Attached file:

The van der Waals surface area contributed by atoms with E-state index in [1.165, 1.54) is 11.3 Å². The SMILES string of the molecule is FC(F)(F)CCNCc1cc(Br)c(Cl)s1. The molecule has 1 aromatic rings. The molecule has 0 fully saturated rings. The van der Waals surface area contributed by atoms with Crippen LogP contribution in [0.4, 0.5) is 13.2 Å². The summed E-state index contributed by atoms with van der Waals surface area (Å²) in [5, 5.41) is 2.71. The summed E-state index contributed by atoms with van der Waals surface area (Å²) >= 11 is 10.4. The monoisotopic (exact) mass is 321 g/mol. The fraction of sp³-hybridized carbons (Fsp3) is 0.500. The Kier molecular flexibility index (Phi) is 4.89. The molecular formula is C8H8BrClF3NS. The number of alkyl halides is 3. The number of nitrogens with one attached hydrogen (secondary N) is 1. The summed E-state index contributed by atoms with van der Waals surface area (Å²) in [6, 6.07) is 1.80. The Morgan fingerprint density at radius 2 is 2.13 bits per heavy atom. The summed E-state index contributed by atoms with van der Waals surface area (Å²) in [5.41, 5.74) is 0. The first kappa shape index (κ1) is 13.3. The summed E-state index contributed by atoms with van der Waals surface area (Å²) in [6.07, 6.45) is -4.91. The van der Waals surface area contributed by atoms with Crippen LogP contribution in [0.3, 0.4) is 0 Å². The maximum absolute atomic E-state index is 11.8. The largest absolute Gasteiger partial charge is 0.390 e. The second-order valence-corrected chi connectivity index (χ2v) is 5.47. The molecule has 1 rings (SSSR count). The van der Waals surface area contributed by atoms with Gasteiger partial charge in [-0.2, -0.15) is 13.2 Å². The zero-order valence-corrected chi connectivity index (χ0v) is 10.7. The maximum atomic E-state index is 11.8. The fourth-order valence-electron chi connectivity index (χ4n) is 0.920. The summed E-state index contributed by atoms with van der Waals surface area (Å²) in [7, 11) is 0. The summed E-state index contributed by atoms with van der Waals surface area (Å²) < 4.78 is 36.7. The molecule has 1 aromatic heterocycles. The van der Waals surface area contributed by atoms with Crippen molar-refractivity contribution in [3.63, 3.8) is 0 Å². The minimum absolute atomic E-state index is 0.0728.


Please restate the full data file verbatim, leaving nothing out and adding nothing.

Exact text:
The van der Waals surface area contributed by atoms with E-state index in [1.165, 1.54) is 11.3 Å². The SMILES string of the molecule is FC(F)(F)CCNCc1cc(Br)c(Cl)s1. The molecule has 1 aromatic rings. The molecule has 0 fully saturated rings. The van der Waals surface area contributed by atoms with Crippen LogP contribution in [0.4, 0.5) is 13.2 Å². The summed E-state index contributed by atoms with van der Waals surface area (Å²) in [5, 5.41) is 2.71. The summed E-state index contributed by atoms with van der Waals surface area (Å²) >= 11 is 10.4. The monoisotopic (exact) mass is 321 g/mol. The fraction of sp³-hybridized carbons (Fsp3) is 0.500. The Kier molecular flexibility index (Phi) is 4.89. The molecular formula is C8H8BrClF3NS. The number of alkyl halides is 3. The number of nitrogens with one attached hydrogen (secondary N) is 1. The summed E-state index contributed by atoms with van der Waals surface area (Å²) in [6, 6.07) is 1.80. The Morgan fingerprint density at radius 2 is 2.13 bits per heavy atom. The summed E-state index contributed by atoms with van der Waals surface area (Å²) in [5.41, 5.74) is 0. The first kappa shape index (κ1) is 13.3. The summed E-state index contributed by atoms with van der Waals surface area (Å²) in [6.07, 6.45) is -4.91. The van der Waals surface area contributed by atoms with Crippen LogP contribution in [0.3, 0.4) is 0 Å². The maximum absolute atomic E-state index is 11.8. The largest absolute Gasteiger partial charge is 0.390 e. The second-order valence-corrected chi connectivity index (χ2v) is 5.47. The molecule has 1 rings (SSSR count). The van der Waals surface area contributed by atoms with Gasteiger partial charge in [-0.2, -0.15) is 13.2 Å². The zero-order valence-corrected chi connectivity index (χ0v) is 10.7. The maximum atomic E-state index is 11.8. The fourth-order valence-electron chi connectivity index (χ4n) is 0.920. The summed E-state index contributed by atoms with van der Waals surface area (Å²) in [7, 11) is 0. The summed E-state index contributed by atoms with van der Waals surface area (Å²) < 4.78 is 36.7. The molecule has 1 aromatic heterocycles. The van der Waals surface area contributed by atoms with Crippen molar-refractivity contribution in [3.63, 3.8) is 0 Å². The minimum absolute atomic E-state index is 0.0728.